We’re Not There Yet

While we celebrate women’s success, this day also reminds us of tragic inequities yet to be resolved.

Who among us can forget the brutal gang rape of a young woman in India, who died as a result of her injuries?

Yes, we still have work to do.

Celebrate the women in your life today, those who inspire and encourage you, those who care for you, those who challenge you.  Celebrate those who need you, who depend on you, who look to you as their role model.

Celebrate women worldwide today, in a unified effort, a unified commitment to the rights of women and girls.

Celebrate and remember that we indeed can change the world, by each of us living from a desire to contribute to the common good. 

11 thoughts on “Why Should I Care?

  1. Donna Lawrence

    Darcie — Thanks for bringing the plight of the African women to the attention of others. We truly can make a difference that impacts future generations. So glad you remain involved! My son lives in Uganda and I have been twice, so I’ve seen first-hand the way the families are living. Thanks for making a difference!

  2. Kathleen Shannon

    This post moved me and came just at the right time.

    Oftentimes, after a hard day’s work, I feel as if I have nothing left to give. But just last night I had a glimpse of a vision (a question for myself, really) about how I could travel and help women from all over the world better live what they love. And then this post landed in my inbox this morning.

    I really look up to you for paving the way, Darcie. For being an example of ways I can care.

  3. James A. Tucker

    I am so glad you care! We need others who care as much as you do! Your passion and mission are inspiring! The women you mentioned in your post are inspiring too! I am grateful that you are up to challenge and are answering the call! Can’t wait to hear how it goes!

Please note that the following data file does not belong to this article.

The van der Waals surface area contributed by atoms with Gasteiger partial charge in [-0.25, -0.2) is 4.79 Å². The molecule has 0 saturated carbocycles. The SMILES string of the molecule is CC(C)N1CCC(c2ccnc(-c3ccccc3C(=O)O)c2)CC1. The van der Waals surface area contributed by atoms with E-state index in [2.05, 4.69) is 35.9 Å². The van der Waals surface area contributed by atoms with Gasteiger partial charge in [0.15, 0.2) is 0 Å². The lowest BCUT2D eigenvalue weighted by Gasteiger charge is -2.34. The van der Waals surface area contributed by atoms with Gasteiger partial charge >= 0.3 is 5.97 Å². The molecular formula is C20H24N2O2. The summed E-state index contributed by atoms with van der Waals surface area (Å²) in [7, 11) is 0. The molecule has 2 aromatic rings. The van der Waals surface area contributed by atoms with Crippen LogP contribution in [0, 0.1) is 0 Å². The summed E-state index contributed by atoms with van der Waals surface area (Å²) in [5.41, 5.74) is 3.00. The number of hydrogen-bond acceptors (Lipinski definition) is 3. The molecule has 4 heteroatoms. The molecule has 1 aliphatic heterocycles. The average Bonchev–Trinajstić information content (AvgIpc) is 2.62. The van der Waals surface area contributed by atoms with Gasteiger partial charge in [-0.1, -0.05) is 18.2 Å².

4. Paige Mills-Haag

    What a wonderful article and very inspiring, too. It’s a great reminder to me that we can all do something — whether it is a small or large action — to make life better for women here at home and half way around the globe. Thank you, Darcie, for the work you do to lift women up and help them live their best life possible.

  5. Sarah

    This post summarizes perfectly why I do what I do. I have worked with women in Rwanda since 2008 and two women I work with have mentioned you, Darcie. Gloria (pictured) and a Peace Through Business 2013 graduate, Emelienne. Thank you for sharing your knowledge and expertise with these women and others. Hearing them share about what they learn through the PTB program is giving them not only precious business skills but more importantly the confidence they need to become economically independent. Thank you Darcie!

    1. Darcie Harris Post author

      Hello Sara, What a small world! How lucky you are to work with the women in Rwanda and how lucky am that Gloria and Emilienne have spoken about me being there. I visited Emilienne’s co-op just before I left. Once I catch up from being away, I’ll connect with you via email, as I’d love to hear about your work and experiences. Take care, d